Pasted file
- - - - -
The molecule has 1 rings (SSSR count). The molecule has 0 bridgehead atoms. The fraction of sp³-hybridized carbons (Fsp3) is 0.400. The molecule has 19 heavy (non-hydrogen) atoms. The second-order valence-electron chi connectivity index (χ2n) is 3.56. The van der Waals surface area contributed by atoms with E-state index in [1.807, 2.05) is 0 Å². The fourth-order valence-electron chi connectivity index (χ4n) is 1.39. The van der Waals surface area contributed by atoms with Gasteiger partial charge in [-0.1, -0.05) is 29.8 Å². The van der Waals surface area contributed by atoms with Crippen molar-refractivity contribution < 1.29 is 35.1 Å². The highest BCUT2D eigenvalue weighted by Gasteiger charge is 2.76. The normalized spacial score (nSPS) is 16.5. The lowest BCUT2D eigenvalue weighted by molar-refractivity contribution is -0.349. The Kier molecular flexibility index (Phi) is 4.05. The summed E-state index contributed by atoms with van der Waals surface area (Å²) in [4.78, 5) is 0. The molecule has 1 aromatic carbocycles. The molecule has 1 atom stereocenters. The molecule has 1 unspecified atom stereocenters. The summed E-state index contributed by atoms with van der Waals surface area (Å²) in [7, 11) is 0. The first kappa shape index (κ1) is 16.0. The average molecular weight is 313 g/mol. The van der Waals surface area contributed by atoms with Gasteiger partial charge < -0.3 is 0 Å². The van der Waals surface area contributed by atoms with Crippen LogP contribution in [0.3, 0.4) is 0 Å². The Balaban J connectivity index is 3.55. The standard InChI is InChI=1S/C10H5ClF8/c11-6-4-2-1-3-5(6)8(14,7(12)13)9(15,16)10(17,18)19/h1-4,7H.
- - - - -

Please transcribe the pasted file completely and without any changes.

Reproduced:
The molecule has 1 rings (SSSR count). The molecule has 0 bridgehead atoms. The fraction of sp³-hybridized carbons (Fsp3) is 0.400. The molecule has 19 heavy (non-hydrogen) atoms. The second-order valence-electron chi connectivity index (χ2n) is 3.56. The van der Waals surface area contributed by atoms with E-state index in [1.807, 2.05) is 0 Å². The fourth-order valence-electron chi connectivity index (χ4n) is 1.39. The van der Waals surface area contributed by atoms with Gasteiger partial charge in [-0.1, -0.05) is 29.8 Å². The van der Waals surface area contributed by atoms with Crippen molar-refractivity contribution < 1.29 is 35.1 Å². The highest BCUT2D eigenvalue weighted by Gasteiger charge is 2.76. The normalized spacial score (nSPS) is 16.5. The lowest BCUT2D eigenvalue weighted by molar-refractivity contribution is -0.349. The Kier molecular flexibility index (Phi) is 4.05. The summed E-state index contributed by atoms with van der Waals surface area (Å²) in [4.78, 5) is 0. The molecule has 1 aromatic carbocycles. The molecule has 1 atom stereocenters. The molecule has 1 unspecified atom stereocenters. The summed E-state index contributed by atoms with van der Waals surface area (Å²) in [7, 11) is 0. The first kappa shape index (κ1) is 16.0. The average molecular weight is 313 g/mol. The van der Waals surface area contributed by atoms with Gasteiger partial charge < -0.3 is 0 Å². The van der Waals surface area contributed by atoms with Crippen LogP contribution in [0.3, 0.4) is 0 Å². The Balaban J connectivity index is 3.55. The standard InChI is InChI=1S/C10H5ClF8/c11-6-4-2-1-3-5(6)8(14,7(12)13)9(15,16)10(17,18)19/h1-4,7H.